The ‘medicine’ from indigenous peoples has been passed on by traditions for hundreds and thousands of years. These traditions include appropriate ritual, ceremony, earth-based healing compounds, as well as interceding in the spiritual world on behalf of another for guidance and information. Learning about these four pieces will significantly alter how you move through your life, the challenges and transitions, as well as how you sit with no movement and know yourself as your own best friend.
Ritual – These are much like the rituals that we are familiar with from church experiences which use the elements in a sacred way, for instance blessed water or lighting a candle. Before the advent of paper and the art of ‘journaling’, one might make a cloth bundle of herbs and blow negatively charged emotions into the bundle and bury or burn it to symbolically let go of the feelings. In all these ways, there is recognition of Nature’s inherent power to transform and heal by using the elements of earth, air, fire and water. These are simple but profound ways to utilize extraordinary tools through the ordinary. Learning how to use ritual is a basic part of one’s tool kit for connecting life experiences and transitions to the mysteries of the elements.
Ceremony – Similar to today’s graduation or holiday fest, native people’s around the world know the importance of ceremony to acknowledge life’s special times through rites of passage, such as leaving adolescence to become a young adult, or being officially recognized as an elder. Ceremony is used to hold people accountable within their community as they step up to claim their new empowerment. For example, this is a primary purpose in making a wedding public – to affirm the married couple’s commitment to their world. Calling on the God of one’s forefather’s is an integral part of ceremony, as it binds the individual and community in allegiance to a declared plan for the future, and often asks for spiritual help for those involved on a new life journey. Learning how to create ceremony to observe special times is important. This functions to honor all participants and the earth that holds our lives as well as recognize the spiritual component that holds it all together.
Earth-based Healing Compounds – Herbs, minerals and animal by-products are all important in the world of allopathic pharmacopeia and native people’s historical contexts provide that foundation. Indigenous people everywhere live close to the land and as such look to the earth for their ‘medicine’. All aspects of nature can be used for both their direct healing capacity as well as spiritual properties. Everyone understands how scientific components found in plants can help cure dis-ease. Also for instance, frankincense and myrrh were not used by accident – they are known for their ability to influence the spiritual world. There are many substances from the earth which modern people have forgotten that can be used in this way. Learning from the earth as a teacher provides a direct line to remember this valuable knowledge.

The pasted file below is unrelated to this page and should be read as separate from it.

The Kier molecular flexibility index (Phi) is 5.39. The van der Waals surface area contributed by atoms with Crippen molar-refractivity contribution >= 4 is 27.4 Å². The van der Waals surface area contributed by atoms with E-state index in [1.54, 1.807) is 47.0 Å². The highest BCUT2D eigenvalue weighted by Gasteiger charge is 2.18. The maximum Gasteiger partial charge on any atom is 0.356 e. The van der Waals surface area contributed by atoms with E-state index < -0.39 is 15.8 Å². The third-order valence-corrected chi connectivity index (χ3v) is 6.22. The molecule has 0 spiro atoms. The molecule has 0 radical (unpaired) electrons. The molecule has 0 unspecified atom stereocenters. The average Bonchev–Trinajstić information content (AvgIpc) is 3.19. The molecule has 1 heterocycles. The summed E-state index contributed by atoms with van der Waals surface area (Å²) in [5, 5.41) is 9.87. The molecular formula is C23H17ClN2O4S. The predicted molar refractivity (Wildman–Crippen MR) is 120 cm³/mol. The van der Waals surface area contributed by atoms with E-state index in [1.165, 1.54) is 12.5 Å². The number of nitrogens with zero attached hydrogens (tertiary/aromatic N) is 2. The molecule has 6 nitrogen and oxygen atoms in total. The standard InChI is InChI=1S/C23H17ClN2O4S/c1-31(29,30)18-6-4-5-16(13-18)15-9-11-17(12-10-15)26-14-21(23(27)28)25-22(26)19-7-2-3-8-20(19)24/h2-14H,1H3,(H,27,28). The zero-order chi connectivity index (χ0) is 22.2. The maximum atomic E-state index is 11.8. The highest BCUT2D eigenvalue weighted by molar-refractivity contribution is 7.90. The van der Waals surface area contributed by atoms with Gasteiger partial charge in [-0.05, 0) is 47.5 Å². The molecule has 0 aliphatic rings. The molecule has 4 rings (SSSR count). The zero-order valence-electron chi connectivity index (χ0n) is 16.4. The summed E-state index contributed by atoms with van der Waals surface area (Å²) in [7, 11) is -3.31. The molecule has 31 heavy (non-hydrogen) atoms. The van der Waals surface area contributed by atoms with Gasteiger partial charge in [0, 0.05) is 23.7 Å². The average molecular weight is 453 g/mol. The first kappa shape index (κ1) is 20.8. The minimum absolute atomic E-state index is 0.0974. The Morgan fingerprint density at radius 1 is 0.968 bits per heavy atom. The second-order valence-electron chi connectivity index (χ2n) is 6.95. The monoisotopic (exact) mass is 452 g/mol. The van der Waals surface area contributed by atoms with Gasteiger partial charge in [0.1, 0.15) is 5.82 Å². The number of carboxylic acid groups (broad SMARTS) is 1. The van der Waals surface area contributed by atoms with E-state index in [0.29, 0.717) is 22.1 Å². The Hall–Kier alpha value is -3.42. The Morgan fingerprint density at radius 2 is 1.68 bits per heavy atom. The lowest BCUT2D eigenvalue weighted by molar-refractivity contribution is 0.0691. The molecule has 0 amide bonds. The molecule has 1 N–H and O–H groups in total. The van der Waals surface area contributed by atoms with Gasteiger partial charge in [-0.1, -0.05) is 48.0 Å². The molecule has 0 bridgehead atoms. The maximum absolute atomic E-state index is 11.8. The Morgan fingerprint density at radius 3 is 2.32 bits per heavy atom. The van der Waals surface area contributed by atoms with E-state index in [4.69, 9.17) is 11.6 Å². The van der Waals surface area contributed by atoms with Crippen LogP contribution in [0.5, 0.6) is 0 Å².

Spiritual World Guidance – Indigenous people assume that a combined role of physician and priest is present when they go to see their ‘medicine’ man or woman. There are as many ways as there are people when one calls upon the world of spirit for help. The underlying premise is that one is interceding in the world of spirit on another’s behalf gaining otherwise unavailable information from the world of the unseen. This all sounds rather mysterious but is as natural as a dream offering symbolism of daily life for example. These are both visually and sensually providing information to our mind-body; one is during sleep and the other primarily when awake.
Utilizing a system of symbols whether, bones, shells, cards, rocks, etc. are often used to assist in gathering information on behalf of someone needing assistance. A system of divination is best used to gain insight rather than used to predict a future. These ‘readings’ can be extremely helpful to understand the big picture.
A modern psychological concept is that of disassociation, or post traumatic stress disorder. In ancient times this was called ‘soul loss’ and is referring to the idea that during a trauma, a ‘piece’ of one’s self splits off, or fragments off from the whole. These pieces are like balloons on a string and can be brought back. Sometimes this occurs spontaneously, and other times, they need help to return. The fragments hold the healing power, the memories, and the special gifts or talents of that part of our being. There is much to learn about returning those fragmented pieces to help make us whole and this is a high priority on the personal healing path. It should only be undertaken when you have a safe haven within which to nurture your self throughout the integration process.